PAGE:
Wednesday, March 16, 2016

San Hsia tea plantation

The site was already a tea plantation during the Japanese occupation in the 1920s. The company was Mitsui & Co and it produced mostly red (fully oxidized) tea. Now belongs it belongs to the Taiwan Tea Corporation and it serves as a getaway from Taipei City. It's especially beautiful in spring (see also their astonishing pictures under snow from this January).
While there are still a few 90 years old tea trees from the Japanese era, the plantation has been replanted with qingxin ganzhong and with jinxuan tea trees.

And it's on this row of jinxuan tea bushes that we can find the first buds starting to grow! All the other trees seem to still be sleeping...

The farmer expects that they will only start to harvest at the end of March/early April, because this winter has been pretty cool in Taiwan. And they'll probablystart at this spot, the first where fresh leaves are growing.
A visit to a tea plantation is always interesting and often thrilling because you're surrounded by nature and tea. Seeing how tea is grown and made gives you an appreciation for all the effort that is put to make this delicious beverage. Tea is particularly sensitive to its environment. It picks up the surrounding scents and even the energy from the soil and the sun. That's why drinking a tea from a particular mountain often reminds me of the walks I took on that mountain. With a cup of tea, you are transported to the plantation.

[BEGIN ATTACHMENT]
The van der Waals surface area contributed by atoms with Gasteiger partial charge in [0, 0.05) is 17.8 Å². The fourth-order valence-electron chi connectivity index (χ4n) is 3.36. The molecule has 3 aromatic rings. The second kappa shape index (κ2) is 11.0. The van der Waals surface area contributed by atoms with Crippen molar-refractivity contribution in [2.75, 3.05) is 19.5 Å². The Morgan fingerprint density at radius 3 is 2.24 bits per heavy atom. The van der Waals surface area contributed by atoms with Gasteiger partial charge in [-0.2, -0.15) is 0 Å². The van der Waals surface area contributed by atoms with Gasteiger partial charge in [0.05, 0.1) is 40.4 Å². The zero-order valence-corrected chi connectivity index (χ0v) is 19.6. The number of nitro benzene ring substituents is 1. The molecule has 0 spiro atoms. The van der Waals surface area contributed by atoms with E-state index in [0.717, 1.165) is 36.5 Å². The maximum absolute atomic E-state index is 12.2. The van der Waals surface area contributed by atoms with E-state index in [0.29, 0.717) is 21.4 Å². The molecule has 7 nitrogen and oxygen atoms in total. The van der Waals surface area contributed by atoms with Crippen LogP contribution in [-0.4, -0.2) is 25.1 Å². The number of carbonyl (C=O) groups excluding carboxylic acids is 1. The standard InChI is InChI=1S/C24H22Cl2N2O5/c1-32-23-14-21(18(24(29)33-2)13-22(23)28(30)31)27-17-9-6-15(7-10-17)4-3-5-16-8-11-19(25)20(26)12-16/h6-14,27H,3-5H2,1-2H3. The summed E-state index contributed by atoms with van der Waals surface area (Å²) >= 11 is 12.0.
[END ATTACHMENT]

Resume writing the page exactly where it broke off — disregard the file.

This is probably one of the reason that we, tea drinkers, are drawn to visit these plantations and understand how the tea is done. It's a wonderful experience and I thoroughly enjoy each of these trips. However, there are 2 pitfalls that I should mention about visits to tea plantations. First, there's the problem of being too happy! It's difficult to keep a cool head about what you're tasting! It starts with the high elevation that lowers the boiling point. There's also the local spring water that tastes so fresh and sweet. This makes tasting and selecting tea much more difficult than if you were doing this at home, without the pressure of the friendly farmer looking at you.

The second pitfall is a misunderstanding about what you can learn on a tea plantation. There's lot one can learn there, but brewing technique is probably very last on the list. (And if you are selecting teas, you should brewing competition style anyway)  If you want to learn how to cook a steak, you don't go to a ranch/farm, but you learn from a chef, a cook, don't you?
Each cup of tea should feel like a walk on its tea plantation.

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